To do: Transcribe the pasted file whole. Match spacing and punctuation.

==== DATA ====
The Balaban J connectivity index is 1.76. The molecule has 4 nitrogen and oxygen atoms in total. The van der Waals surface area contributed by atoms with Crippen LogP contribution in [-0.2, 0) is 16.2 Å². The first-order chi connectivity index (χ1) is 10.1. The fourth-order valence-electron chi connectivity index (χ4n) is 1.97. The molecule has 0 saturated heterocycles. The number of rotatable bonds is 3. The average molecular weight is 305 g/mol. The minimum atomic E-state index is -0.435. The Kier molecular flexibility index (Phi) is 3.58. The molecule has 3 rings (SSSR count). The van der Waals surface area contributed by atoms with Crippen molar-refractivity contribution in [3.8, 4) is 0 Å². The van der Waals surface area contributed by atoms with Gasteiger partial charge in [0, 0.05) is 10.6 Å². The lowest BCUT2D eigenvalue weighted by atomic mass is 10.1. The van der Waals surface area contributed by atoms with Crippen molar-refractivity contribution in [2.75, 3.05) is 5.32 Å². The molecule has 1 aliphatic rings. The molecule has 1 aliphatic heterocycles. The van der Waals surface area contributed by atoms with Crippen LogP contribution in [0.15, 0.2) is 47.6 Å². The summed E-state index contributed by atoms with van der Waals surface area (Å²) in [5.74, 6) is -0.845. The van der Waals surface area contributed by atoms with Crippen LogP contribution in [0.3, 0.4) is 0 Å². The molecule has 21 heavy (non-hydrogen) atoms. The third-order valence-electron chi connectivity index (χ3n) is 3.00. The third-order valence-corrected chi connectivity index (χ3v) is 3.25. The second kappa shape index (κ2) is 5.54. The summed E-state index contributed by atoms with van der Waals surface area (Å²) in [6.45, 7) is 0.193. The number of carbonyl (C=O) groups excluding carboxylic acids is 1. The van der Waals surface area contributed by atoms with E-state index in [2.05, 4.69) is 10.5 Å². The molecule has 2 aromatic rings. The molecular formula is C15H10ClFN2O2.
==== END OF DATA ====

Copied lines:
The Balaban J connectivity index is 1.76. The molecule has 4 nitrogen and oxygen atoms in total. The van der Waals surface area contributed by atoms with Crippen LogP contribution in [-0.2, 0) is 16.2 Å². The first-order chi connectivity index (χ1) is 10.1. The fourth-order valence-electron chi connectivity index (χ4n) is 1.97. The molecule has 0 saturated heterocycles. The number of rotatable bonds is 3. The average molecular weight is 305 g/mol. The minimum atomic E-state index is -0.435. The Kier molecular flexibility index (Phi) is 3.58. The molecule has 3 rings (SSSR count). The van der Waals surface area contributed by atoms with Crippen molar-refractivity contribution in [3.8, 4) is 0 Å². The van der Waals surface area contributed by atoms with Gasteiger partial charge in [0, 0.05) is 10.6 Å². The lowest BCUT2D eigenvalue weighted by atomic mass is 10.1. The van der Waals surface area contributed by atoms with Crippen molar-refractivity contribution in [2.75, 3.05) is 5.32 Å². The molecule has 1 aliphatic rings. The molecule has 1 aliphatic heterocycles. The van der Waals surface area contributed by atoms with Crippen LogP contribution in [0.15, 0.2) is 47.6 Å². The summed E-state index contributed by atoms with van der Waals surface area (Å²) in [5.74, 6) is -0.845. The van der Waals surface area contributed by atoms with Crippen LogP contribution in [0.3, 0.4) is 0 Å². The molecule has 21 heavy (non-hydrogen) atoms. The third-order valence-electron chi connectivity index (χ3n) is 3.00. The third-order valence-corrected chi connectivity index (χ3v) is 3.25. The second kappa shape index (κ2) is 5.54. The summed E-state index contributed by atoms with van der Waals surface area (Å²) in [6.45, 7) is 0.193. The number of carbonyl (C=O) groups excluding carboxylic acids is 1. The van der Waals surface area contributed by atoms with E-state index in [2.05, 4.69) is 10.5 Å². The molecule has 2 aromatic rings. The molecular formula is C15H10ClFN2O2.